Proof of Baby Rudin Theorem 2.43

December 1st, 2020

Theorem 2.43

Note: I originally submitted this proof on StackOverflow. Reposting here to test out LaTeX\LaTeX.

Let PP be a nonempty perfect set in Rk\mathbb{R}^k. Then PP is uncountable.

Proof: Since PP is non-empty, and every point of PP is a limit point, PP contains at least one limit point. Hence, PP is infinite (by 2.20).

Suppose PP is countable and denote the points of PP by x1,x2,x3,x_1, x_2, x_3, \dots

We can construct a sequence {Vn}\{V_n\} of neighborhoods as follows:

Let V1V_1 be any neighborhood of x1x_1. Then V1PV_1 \cap P is non-empty, because x1x_1 is a limit point of PP.

If V1V_1 consists of all yRky \in \mathbb{R}^k such that yx1<r|y-x_1| < r, the closure V1\overline{V_1} of V1V_1 is {yyx1r}\{y | |y-x_1| \le r\} (note: I will not prove this rigorously, but see Lemma 1 below for a sketch of the proof).

Suppose VnV_n has been constructed so that VnPV_n \cap P is not empty and Vn=Nr(p)V_n = N_r(p) for some pPp \in P. Since every point of PP is a limit point of PP, there is a neighborhood Vn+1V_{n+1} such that

(i) Vn+1Vn\overline{V_{n+1}} \subset V_n,

(ii) xn∉Vn+1x_n \not \in \overline{V_{n+1}},

(iii) Vn+1PV_{n+1} \cap P is not empty, and Vn+1=Nr(p)V_{n+1} = N_r(p) for some point in PP.

By (iii), Vn+1V_{n+1} satisfies our induction hypothesis, and the construction can proceed.

We now show how we can always construct such a neighborhood Vn+1V_{n+1}. Let's say that Vn=Nrn(pn)V_n = N_{r_n}(p_n) for some pnPp_n \in P.

Just a quick note: it's a common point of confusion that people believe that xnx_n must be in VnV_n. While x1V1x_1 \in V_1, we cannot assume that this holds true for any other xnx_n, and at no point does the proof assume this (or need to assume this).

Let pn+1p_{n+1} be some point in VnPV_n \cap P, such that (a.) pn+1pnp_{n+1} \not = p_{n}, (b.) pn+1xnp_{n+1} \not = x_n, and (c.) pn+1xn+1p_{n+1} \not = x_{n+1}. It follows from Lemmas 2 and 3 that such a point exists.

Lemma 2: For n>1n>1, there exists some point qVnP,q \in V_n \cap P, such that qpnq \not = p_n, and such that d(pn,q)<d(pn,xn)d(p_n, q) < d(p_n, x_n) and d(pn,q)<d(pn,xn+1)d(p_n, q) < d(p_n, x_{n+1}). Suppose not. Note that for n>1n > 1, we have that pnxnp_n \not = x_n and pnxn+1p_n \not = x_{n+1} (by our choice of pnp_n). Therefore, d(pn,xn)>0d(p_n, x_n) > 0 and d(pn,xn+1)>0d(p_n, x_{n+1}) > 0. So there is some neighborhood of pnp_n (namely, the neighborhood with radius r=d(pn,x)r = d(p_n, x), where x{xn,xn+1}x \in \{x_n, x_{n+1}\}) such that the only point of that neighborhood in PP is the point pnp_n, which contradicts our assumption that pnp_n is a limit point of PP.

Lemma 3: For n=1n=1, there exists some point qV1P,q \in V_1 \cap P, such that qp1q \not = p_1, d(p1,q)<d(p1,x2)d(p_1, q) < d(p_1, x_2). Suppose not. Note that p1=x1p_1 = x_1. Therefore, d(p1,x2)=d(x1,x2)>0d(p_1, x_2) = d(x_1, x_2) > 0. So there is some neighborhood of pnp_n (namely, the neighborhood with radius r=d(p1,x2))r = d(p_1, x_2)), such that the only point of that neighborhood in PP is the point p1p_1, which contradicts our assumption that p1p_1 is a limit point of PP.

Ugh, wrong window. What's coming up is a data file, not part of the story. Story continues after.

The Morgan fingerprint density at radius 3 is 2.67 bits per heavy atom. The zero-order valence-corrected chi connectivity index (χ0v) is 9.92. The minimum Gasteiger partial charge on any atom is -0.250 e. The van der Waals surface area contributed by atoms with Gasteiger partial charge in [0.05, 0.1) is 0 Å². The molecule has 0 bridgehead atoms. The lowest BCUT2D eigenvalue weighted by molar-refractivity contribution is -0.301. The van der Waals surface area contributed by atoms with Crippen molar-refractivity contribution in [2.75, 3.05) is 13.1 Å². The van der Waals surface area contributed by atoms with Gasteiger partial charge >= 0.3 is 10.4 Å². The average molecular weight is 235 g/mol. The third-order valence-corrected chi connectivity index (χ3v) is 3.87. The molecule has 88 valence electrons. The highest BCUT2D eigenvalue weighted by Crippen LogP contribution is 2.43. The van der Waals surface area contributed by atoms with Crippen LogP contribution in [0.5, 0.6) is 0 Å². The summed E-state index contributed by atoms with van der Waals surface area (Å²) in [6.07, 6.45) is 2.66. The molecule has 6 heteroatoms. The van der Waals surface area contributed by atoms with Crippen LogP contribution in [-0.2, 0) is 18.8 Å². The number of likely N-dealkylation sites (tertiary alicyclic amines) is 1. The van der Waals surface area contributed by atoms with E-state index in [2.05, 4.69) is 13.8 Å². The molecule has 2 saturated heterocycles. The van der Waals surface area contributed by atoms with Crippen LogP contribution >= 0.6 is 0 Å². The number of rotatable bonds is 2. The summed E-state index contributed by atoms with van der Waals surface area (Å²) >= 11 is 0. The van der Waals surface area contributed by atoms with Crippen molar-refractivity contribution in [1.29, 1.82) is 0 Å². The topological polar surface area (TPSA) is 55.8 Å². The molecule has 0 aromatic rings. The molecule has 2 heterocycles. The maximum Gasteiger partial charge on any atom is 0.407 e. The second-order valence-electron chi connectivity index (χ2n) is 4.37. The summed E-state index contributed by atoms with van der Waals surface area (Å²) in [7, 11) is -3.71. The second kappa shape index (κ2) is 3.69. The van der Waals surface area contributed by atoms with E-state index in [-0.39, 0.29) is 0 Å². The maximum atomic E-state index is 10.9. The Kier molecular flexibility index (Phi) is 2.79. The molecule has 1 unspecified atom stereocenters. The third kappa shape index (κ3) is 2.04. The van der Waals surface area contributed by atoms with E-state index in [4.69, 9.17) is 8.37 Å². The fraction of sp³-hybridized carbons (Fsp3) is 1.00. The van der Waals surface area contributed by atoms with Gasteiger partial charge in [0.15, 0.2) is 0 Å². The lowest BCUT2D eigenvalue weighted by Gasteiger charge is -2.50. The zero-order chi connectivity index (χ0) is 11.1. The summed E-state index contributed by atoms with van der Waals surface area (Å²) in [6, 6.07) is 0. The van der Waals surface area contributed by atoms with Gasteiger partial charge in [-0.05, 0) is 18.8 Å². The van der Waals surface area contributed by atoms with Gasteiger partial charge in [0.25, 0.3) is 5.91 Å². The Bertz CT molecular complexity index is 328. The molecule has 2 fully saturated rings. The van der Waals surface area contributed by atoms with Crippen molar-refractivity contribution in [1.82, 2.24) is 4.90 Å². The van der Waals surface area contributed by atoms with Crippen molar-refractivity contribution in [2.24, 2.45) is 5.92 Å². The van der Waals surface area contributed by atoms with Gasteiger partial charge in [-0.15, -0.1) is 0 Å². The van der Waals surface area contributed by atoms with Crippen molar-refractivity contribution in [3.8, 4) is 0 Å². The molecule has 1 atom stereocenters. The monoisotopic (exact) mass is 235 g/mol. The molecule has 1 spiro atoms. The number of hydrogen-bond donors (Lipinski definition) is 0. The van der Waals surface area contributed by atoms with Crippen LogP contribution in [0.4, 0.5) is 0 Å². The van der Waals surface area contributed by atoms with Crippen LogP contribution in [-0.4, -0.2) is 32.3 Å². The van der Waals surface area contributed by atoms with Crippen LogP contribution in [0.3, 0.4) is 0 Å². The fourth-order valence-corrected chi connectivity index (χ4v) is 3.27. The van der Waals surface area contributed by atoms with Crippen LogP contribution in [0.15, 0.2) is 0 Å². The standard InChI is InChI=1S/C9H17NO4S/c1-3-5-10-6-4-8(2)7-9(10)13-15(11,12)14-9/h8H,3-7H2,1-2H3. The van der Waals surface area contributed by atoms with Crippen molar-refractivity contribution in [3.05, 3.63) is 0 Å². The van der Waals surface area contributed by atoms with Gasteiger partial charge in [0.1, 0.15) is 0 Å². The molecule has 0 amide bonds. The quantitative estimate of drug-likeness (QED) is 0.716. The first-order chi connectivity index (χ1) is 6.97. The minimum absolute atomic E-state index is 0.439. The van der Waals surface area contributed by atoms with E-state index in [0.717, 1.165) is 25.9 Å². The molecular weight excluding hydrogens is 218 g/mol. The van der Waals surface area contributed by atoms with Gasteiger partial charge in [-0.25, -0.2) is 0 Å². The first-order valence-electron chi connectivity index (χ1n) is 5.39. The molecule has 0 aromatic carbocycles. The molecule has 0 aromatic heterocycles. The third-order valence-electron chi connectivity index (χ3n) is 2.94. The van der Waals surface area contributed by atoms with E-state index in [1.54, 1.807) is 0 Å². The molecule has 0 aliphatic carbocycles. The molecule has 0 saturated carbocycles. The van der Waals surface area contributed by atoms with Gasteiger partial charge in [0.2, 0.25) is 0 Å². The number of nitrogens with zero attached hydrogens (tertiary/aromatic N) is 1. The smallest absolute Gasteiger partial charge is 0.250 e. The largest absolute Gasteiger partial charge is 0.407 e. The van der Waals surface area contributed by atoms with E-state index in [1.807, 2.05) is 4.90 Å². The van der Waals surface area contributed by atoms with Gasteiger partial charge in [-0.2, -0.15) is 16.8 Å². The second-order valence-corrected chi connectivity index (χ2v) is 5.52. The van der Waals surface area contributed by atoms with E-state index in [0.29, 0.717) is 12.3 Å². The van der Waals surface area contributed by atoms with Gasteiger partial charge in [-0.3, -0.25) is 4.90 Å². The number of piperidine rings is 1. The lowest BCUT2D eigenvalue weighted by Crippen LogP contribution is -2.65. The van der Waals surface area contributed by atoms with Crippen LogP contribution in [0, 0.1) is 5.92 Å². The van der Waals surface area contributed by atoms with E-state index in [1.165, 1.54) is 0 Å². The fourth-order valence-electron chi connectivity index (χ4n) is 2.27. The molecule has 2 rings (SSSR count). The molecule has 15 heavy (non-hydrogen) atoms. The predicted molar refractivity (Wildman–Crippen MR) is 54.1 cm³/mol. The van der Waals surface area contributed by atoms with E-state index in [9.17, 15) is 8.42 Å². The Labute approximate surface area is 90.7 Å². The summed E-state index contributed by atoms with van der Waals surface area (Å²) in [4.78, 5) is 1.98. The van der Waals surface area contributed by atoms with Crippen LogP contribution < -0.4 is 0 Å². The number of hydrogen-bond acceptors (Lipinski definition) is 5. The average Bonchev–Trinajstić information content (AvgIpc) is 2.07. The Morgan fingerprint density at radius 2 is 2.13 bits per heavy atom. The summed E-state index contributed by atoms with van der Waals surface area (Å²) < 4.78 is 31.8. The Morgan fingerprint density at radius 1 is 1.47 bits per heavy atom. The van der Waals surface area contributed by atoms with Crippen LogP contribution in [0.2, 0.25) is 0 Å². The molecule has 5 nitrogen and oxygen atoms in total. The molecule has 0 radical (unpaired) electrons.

Let Vn+1=Nrn+1(pn+1)V_{n+1} = N_{r_{n+1}}(p_{n+1}) with rn+1r_{n+1} chosen subject to the following conditions.

(1.) rn+1d(pn+1,xn)r_{n+1} \le d(p_{n+1}, x_n), and

(2.) rn+1<rnd(pn,pn+1)r_{n+1} < r_n - d(p_n, p_{n+1}).

By our choice of pn+1,rn+1p_{n+1}, r_{n+1}, and Vn+1=Nrn+1(pn+1)V_{n+1} = N_{r_{n+1}}(p_{n+1}) we have the following:

(I) Vn+1V_{n+1} satisfies (i):

If yVn+1y \in \overline{V_{n+1}}, then

d(pn,y)d(p_n, y)

d(pn,pn+1)+d(pn+1,y)\le d(p_n, p_{n+1}) + d(p_{n+1}, y) [by the properties of a metric space]

d(pn,pn+1)+rn+1\le d(p_n, p_{n+1}) + r_{n+1}

<d(pn,pn+1)+rnd(pn,pn+1)< d(p_n, p_{n+1}) + r_n - d(p_n, p_{n+1}) [by our choice of rn+1r_{n+1}]

=rn= r_n.

Thus, yVny \in V_n. Hence, Vn+1V_{n+1} satisfies (i).

(II) Vn+1V_{n+1} satisfies (ii):

If yVn+1y \in V_{n+1}, then d(pn,y)<rn+1d(pn+1,xn)d(p_n, y) < r_{n+1} \le d(p_{n+1}, x_n). Thus, xn∉Vn+1x_n \not \in V_{n+1}. Hence, Vn+1V_{n+1} satisfies (ii).

(III) Vn+1V_{n+1} satisfies (iii):

Because pn+1p_{n+1} was chosen to be in PP, we have that Nr(pn+1)PN_r(p_{n+1}) \cap P is non-empty for all neighborhoods of pn+1p_{n+1}. Thus, Vn+1V_{n+1} satisfies (iii).

Let Kn=VnPK_n = \overline{V_n} \cap P. Since Vn\overline{V_n} is closed and bounded in Rk\mathbb{R^k}, Vn\overline{V_n} is compact (by 2.41). PP is closed (because PP is perfect). Thus, VnP\overline{V_n} \cap P is closed (by 2.24(b)). Hence KnK_n is compact (by 2.35, because KnK_n is a closed subset of a compact set).

Since xn∉Kn+1x_n \not \in K_{n+1}, no point of PP lies in 1Kn\cap_{1}^{\infty} K_n (this is implied by the fact that PP is countable, hence for every xiPx_i \in P, there is a Ki+1K_{i+1} that excludes xix_i from 1Kn\cap_{1}^{\infty} K_n). But KnPK_n \subset P, so this implies that 1Kn\cap_{1}^{\infty} K_n is empty.

But each KnK_n is nonempty (by (iii), and KnKn+1K_n \supset K_{n+1} (by (i)). But this contradicts the corollary to 2.36. The theorem follows. \blacksquare

Lemma 1: yy is a limit point of V1V_1 if and only if yx1=r|y - x_1| = r or yV1y \in V_1. Proof Sketch: suppose yx1>r|y - x_1| > r. Then yx1=r+ϵ|y - x_1| = r + \epsilon for some ϵ>0\epsilon > 0. So Nϵ/2(y)V1=N_{\epsilon/2}(y) \cap V_1 = \emptyset and yy is not a limit point of V1V_1. Now suppose yx1=r|y - x_1| = r. Then every neighborhood of yy contains a point in V1V_1, so yy is a limit point of V1V_1).

James Shapiro, 2021